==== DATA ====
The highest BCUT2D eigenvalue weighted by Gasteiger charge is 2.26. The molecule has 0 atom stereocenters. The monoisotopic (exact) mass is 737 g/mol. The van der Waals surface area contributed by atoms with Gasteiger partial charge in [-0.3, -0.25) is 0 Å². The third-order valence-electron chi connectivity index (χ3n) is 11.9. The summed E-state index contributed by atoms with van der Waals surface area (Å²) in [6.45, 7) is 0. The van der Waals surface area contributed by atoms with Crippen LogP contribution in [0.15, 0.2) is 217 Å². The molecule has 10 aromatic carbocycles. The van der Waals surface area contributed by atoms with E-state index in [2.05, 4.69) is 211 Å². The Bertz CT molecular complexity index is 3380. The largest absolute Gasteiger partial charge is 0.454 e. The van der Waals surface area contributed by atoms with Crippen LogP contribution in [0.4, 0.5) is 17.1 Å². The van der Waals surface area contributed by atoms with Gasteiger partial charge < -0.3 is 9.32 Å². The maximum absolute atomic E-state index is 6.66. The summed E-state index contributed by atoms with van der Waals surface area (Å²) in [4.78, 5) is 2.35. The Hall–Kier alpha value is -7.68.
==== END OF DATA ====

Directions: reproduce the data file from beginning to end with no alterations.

The highest BCUT2D eigenvalue weighted by Gasteiger charge is 2.26. The molecule has 0 atom stereocenters. The monoisotopic (exact) mass is 737 g/mol. The van der Waals surface area contributed by atoms with Gasteiger partial charge in [-0.3, -0.25) is 0 Å². The third-order valence-electron chi connectivity index (χ3n) is 11.9. The summed E-state index contributed by atoms with van der Waals surface area (Å²) in [6.45, 7) is 0. The van der Waals surface area contributed by atoms with Crippen LogP contribution in [0.15, 0.2) is 217 Å². The molecule has 10 aromatic carbocycles. The van der Waals surface area contributed by atoms with E-state index in [2.05, 4.69) is 211 Å². The Bertz CT molecular complexity index is 3380. The largest absolute Gasteiger partial charge is 0.454 e. The van der Waals surface area contributed by atoms with Crippen LogP contribution in [0.4, 0.5) is 17.1 Å². The van der Waals surface area contributed by atoms with Gasteiger partial charge < -0.3 is 9.32 Å². The maximum absolute atomic E-state index is 6.66. The summed E-state index contributed by atoms with van der Waals surface area (Å²) in [4.78, 5) is 2.35. The Hall–Kier alpha value is -7.68.